Eric Simms (ornithologist)
|Eric Arthur Simms
24 August 1921|
|Died||1 March 2009(aged 87)|
|Education||Latymer Upper School|
|Alma mater||Merton College, Oxford|
Eric Arthur Simms, DFC (24 August 1921 – 1 March 2009) was an English ornithologist, naturalist, writer, sound recordist, broadcaster and conservationist, as well as a decorated wartime Bomber Command pilot/ bomb-aimer.
He won a scholarship to Latymer Upper School and in 1939 began to read history at Merton College, Oxford, where he also took up bird ringing and joined the University Air Squadron, and, without completing his studies, was sent for aircrew training in Canada and the United States in 1941. He was called up, joining the Royal Air Force in 1941 and by 1943 Leading Aircraftman, and was then commissioned as a pilot officer on probation in the Royal Air Force Volunteer Reserve on 19 March 1943, serving as a bomb aimer and second pilot in Lancaster bombers, in which he flew 27 raids over Germany. On 14 November 1944 he was awarded Distinguished Flying Cross, the citation praising his "skill and determination which have been an inspiration to the crews with which he flies" and a "complete disregard for danger in the face of the heaviest enemy defences".
He then worked for the BBC, initially as a wildlife sound recordist, before making more than 7,000 radio broadcasts and hundreds of television appearances. He was a passionate believer in bringing natural history to a wider audience, and was a resident naturalist at the BBC. He is credited with starting the Countryside radio programme in 1952. As a guest on Desert Island Discs in 1976, one of his eight choices was a recording of a blackbird he had made near his London home.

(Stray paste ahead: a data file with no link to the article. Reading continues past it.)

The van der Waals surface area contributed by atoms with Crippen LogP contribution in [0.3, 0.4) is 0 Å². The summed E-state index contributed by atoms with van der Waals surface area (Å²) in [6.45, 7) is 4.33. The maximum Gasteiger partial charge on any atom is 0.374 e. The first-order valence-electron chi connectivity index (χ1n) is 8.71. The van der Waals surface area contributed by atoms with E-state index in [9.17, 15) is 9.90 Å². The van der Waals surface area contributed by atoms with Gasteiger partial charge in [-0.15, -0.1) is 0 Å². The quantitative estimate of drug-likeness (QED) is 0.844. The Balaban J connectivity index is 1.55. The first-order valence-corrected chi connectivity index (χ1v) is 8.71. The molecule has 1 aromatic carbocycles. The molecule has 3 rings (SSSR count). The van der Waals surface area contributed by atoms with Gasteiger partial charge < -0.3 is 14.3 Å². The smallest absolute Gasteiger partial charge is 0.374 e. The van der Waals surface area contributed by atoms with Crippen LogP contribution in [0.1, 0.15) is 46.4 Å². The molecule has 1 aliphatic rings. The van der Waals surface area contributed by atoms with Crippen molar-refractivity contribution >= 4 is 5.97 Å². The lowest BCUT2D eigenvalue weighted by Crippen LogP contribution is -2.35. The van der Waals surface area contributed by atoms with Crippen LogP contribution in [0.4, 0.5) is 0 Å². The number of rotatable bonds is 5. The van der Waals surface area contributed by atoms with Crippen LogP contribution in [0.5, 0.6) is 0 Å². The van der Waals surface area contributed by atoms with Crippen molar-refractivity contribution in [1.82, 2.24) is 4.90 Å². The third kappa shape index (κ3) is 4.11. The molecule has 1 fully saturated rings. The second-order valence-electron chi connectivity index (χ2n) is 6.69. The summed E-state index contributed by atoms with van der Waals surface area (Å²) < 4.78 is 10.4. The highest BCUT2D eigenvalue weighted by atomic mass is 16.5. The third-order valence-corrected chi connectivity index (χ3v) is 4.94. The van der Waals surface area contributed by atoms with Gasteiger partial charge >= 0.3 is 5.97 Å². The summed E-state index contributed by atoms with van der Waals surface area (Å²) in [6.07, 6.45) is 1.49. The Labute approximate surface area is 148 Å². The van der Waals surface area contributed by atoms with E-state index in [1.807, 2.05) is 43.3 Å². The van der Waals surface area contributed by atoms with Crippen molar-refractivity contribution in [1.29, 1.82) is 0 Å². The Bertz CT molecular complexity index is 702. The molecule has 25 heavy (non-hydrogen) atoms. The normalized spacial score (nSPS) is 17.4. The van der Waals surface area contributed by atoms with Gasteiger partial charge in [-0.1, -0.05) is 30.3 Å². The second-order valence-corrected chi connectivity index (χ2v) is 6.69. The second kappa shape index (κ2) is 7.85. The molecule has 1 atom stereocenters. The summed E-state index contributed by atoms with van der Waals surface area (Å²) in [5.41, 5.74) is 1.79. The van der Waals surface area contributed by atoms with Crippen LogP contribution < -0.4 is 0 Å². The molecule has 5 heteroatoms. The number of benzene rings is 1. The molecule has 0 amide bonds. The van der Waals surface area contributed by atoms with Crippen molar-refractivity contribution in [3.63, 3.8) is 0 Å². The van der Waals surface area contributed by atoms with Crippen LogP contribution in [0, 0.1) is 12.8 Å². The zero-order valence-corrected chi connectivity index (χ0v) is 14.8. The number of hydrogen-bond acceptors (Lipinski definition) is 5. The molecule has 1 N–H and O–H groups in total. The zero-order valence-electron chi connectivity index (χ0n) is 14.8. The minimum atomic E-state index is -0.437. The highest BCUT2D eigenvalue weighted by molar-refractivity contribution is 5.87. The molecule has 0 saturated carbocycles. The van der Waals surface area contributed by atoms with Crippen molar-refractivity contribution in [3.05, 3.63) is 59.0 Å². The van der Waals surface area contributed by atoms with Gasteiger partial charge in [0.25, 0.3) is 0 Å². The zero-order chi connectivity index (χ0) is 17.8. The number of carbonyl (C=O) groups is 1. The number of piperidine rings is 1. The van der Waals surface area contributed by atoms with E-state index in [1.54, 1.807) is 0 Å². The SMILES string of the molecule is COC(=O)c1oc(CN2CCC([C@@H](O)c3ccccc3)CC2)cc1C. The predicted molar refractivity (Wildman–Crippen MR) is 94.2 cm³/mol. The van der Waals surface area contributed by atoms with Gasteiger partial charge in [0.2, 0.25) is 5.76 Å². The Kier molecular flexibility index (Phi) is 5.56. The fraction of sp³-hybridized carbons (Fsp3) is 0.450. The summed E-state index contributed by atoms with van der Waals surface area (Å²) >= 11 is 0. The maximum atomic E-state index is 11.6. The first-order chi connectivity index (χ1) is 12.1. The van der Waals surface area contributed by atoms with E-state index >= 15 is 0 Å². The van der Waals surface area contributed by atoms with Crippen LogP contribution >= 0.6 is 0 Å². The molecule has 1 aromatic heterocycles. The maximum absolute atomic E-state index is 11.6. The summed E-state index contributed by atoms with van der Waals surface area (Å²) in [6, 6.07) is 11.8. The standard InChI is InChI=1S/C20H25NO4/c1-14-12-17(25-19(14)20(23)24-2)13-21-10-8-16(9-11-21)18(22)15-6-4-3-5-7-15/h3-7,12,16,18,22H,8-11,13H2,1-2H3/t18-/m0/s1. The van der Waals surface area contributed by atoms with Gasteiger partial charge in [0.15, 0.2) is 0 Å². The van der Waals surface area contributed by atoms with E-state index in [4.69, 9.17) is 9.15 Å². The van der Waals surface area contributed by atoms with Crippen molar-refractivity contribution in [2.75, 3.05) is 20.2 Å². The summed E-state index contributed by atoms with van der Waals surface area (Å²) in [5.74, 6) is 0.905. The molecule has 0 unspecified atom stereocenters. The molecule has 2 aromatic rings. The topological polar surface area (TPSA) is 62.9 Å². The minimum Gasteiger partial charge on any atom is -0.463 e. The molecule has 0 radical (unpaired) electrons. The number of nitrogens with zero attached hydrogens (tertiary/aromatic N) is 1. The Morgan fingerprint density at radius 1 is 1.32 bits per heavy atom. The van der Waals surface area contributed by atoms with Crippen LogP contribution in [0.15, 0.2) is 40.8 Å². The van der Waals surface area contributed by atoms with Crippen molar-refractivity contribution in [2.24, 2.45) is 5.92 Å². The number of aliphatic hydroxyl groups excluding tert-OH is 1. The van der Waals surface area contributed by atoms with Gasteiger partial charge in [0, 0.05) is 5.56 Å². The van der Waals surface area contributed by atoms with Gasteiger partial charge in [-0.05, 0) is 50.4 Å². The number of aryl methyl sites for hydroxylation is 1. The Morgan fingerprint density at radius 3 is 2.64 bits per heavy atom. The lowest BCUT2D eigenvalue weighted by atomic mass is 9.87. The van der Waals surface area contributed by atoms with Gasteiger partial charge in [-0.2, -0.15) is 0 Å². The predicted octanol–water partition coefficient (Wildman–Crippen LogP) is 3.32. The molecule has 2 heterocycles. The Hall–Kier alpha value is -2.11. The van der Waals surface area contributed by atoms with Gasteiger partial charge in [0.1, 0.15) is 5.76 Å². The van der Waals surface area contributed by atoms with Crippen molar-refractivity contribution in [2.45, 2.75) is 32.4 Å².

Simms also appeared in Sir John Betjeman's 1973 TV documentary Metro-land, about the Metropolitan Railway line running northwest out of London. He was featured birdwatching in Gladstone Park, near to his home in Dollis Hill.
In 1980 he and his wife Thelma (who was Section Officer Thelma Jackson, WAAF, when they married) retired to South Witham, near Grantham, Lincolnshire. He died on 1 March 2009. Thelma had died in 2001. They had a daughter and a son, Amanda and David, and four granddaughters.
Simms was a prolific writer of over twenty books and numerous articles.
- —— (1952). Bird Migrants. Some aspects and observations. Cleaver-Hume Press.
- —— (1957). Voices of the Wild. Putnam.
- —— (1969). Witherby's Sound-Guide to British Birds (2 ed.). Witherby. (With Myles North)
- —— (1971). Woodland Birds. Collins. ISBN 0-00-213259-1. (New Naturalist series no.52)
- —— (1974). Wild Life in the Royal Parks. HMSO. ISBN 0-11-670573-6.
- —— (1975). Birds of Town and Suburb. Collins. ISBN 0-00-219126-1.
- —— (1976). Birds of the Air: The Autobiography of a Naturalist and Broadcaster. Hutchinson. ISBN 0-09-126070-1.
- —— (1976). The Public Life of the Street Pigeon. Hutchinson. ISBN 0-09-133150-1.
- —— (1978). British Thrushes. Collins. ISBN 0-00-219670-0. (New Naturalist series no.63)
- —— (1979). Birds of Town and Village. RSPB.
- —— (1979). A Natural History of Britain and Ireland. Dent. ISBN 0-460-04372-2.
- —— (1979). Wild Life Sounds and Their Recordings. Paul Elek. ISBN 0-236-40134-3.
- —— (1982). Natural History of Birds. Weidenfeld & Nicolson.
- —— (1983). A Natural History of British Birds. Dent. ISBN 0-460-04469-9.
- —— (1985). British Warblers. Collins. ISBN 0-00-219404-X. (New Naturalist series no.71)
- —— (1989). The Song Thrush. Shire Publications. ISBN 0-7478-0023-5.
- —— (1992). British Larks, Pipits and Wagtails. Collins. ISBN 0-00-219870-3. (New Naturalist series no.78)
- "Eric Simms: naturalist, ornithologist, author and conservationist". The Times. London. 21 March 2009. Retrieved 28 March 2009.
- Moss, Stephen (23 March 2009). "Obituary: Eric Simms". The Guardian. Retrieved 28 March 2009.
- The London Gazette: . 14 May 1943. Retrieved 26 March 2009.
- The London Gazette: . 10 November 1944. Retrieved 26 March 2009.
- "Eric Simms—Eric Simms, who has died aged 87, was for 40 years one of the most familiar voices on the BBC at home and abroad as a pioneer of natural history, making more than 7,000 radio broadcasts and appearing on television some 700 times.". The Daily Telegraph. 22 March 2009. Retrieved 26 March 2009.